Which Messaging Technologies Are Truly Safe and Secure?

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In the face of widespread Internet data collection and surveillance, we need a secure and practical means of talking to each other from our phones and computers. Many companies offer "secure messaging" products - but how can users know if these systems actually secure?


The Electronic Frontier Foundation (EFF) released its Secure Messaging Scorecard, evaluating dozens of messaging technologies on a range of security best practices.

You can read the full Secure Messaging Scorecard here.

"The revelations from Edward Snowden confirm that governments are spying on our digital lives, devouring all communications that aren't protected by encryption," said EFF Technology Projects Director Peter Eckersley. "Many new tools claim to protect you, but don't include critical features like end-to-end encryption or secure deletion. This scorecard gives you the facts you need to choose the right technology to send your message."

The scorecard includes more than three dozen tools, including chat clients, text messaging apps, email applications, and technologies for voice and video calls. EFF examined them on seven factors, like whether the message is encrypted both in-transit and at the provider level, and if the code is audited and open to independent review. Six of these tools scored all seven stars, including ChatSecure, CryptoCat, Signal/Redphone, Silent Phone, Silent Text, and TextSecure. Apple's iMessage and FaceTime products stood out as the best of the mass-market options, although neither currently provides complete protection against sophisticated, targeted forms of surveillance. Many options—including Google, Facebook, and Apple's email products, Yahoo's web and mobile chat, Secret, and WhatsApp—lack the end-to-end encryption that is necessary to protect against disclosure by the service provider. Several major messaging platforms, like QQ, Mxit, and the desktop version of Yahoo Messenger, have no encryption at all.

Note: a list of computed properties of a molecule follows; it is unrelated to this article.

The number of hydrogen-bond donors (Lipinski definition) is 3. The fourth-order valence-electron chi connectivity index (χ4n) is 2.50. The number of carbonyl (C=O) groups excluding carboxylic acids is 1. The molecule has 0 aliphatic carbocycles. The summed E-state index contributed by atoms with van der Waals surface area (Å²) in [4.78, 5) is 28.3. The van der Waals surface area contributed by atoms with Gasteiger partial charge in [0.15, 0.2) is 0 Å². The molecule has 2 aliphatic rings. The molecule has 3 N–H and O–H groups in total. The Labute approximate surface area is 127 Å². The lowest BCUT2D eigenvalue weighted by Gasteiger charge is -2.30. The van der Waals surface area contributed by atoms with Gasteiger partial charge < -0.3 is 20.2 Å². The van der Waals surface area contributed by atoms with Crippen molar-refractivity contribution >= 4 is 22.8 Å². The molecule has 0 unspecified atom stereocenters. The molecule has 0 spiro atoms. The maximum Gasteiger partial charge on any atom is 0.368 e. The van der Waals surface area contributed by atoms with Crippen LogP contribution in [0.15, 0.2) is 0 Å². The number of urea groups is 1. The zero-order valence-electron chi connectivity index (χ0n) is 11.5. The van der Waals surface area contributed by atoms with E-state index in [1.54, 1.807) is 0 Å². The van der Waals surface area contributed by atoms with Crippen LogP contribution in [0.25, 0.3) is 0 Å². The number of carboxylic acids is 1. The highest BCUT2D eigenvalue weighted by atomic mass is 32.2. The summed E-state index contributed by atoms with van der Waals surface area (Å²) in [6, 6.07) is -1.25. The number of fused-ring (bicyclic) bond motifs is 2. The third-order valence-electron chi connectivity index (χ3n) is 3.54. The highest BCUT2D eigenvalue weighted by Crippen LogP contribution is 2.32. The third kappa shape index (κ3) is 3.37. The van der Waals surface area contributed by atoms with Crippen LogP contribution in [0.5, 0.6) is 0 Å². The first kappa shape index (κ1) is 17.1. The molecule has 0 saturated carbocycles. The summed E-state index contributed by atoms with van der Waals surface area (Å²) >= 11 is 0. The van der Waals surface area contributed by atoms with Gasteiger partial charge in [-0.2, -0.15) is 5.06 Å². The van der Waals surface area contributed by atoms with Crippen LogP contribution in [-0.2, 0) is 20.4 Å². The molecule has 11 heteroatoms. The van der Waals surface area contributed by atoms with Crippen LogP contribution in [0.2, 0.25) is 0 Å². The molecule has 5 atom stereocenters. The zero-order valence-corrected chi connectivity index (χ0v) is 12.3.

"We're focused on improving the tools that everyday users need to communicate with friends, family members, and colleagues," said EFF Staff Attorney Nate Cardozo. "We hope the Secure Messaging Scorecard will start a race-to-the-top, spurring innovation in stronger and more usable cryptography."

The Secure Messaging Scorecard is part of EFF's new Campaign for Secure and Usable Cryptography, and was produced in collaboration with Julia Angwin at ProPublica and Joseph Bonneau at the Princeton Center for Information Technology Policy.

Read the full Secure Messaging Scorecard here.

This article first appeared on Electronic Frontier Foundation and is republished under Creative Commons license.




I wonder if the popularity of iMessage negates it's relative security; I'd imagine there's far more effort spent trying to crack iMessage than any other service. So even though it's pretty secure, if there's any security weakness it WILL get found.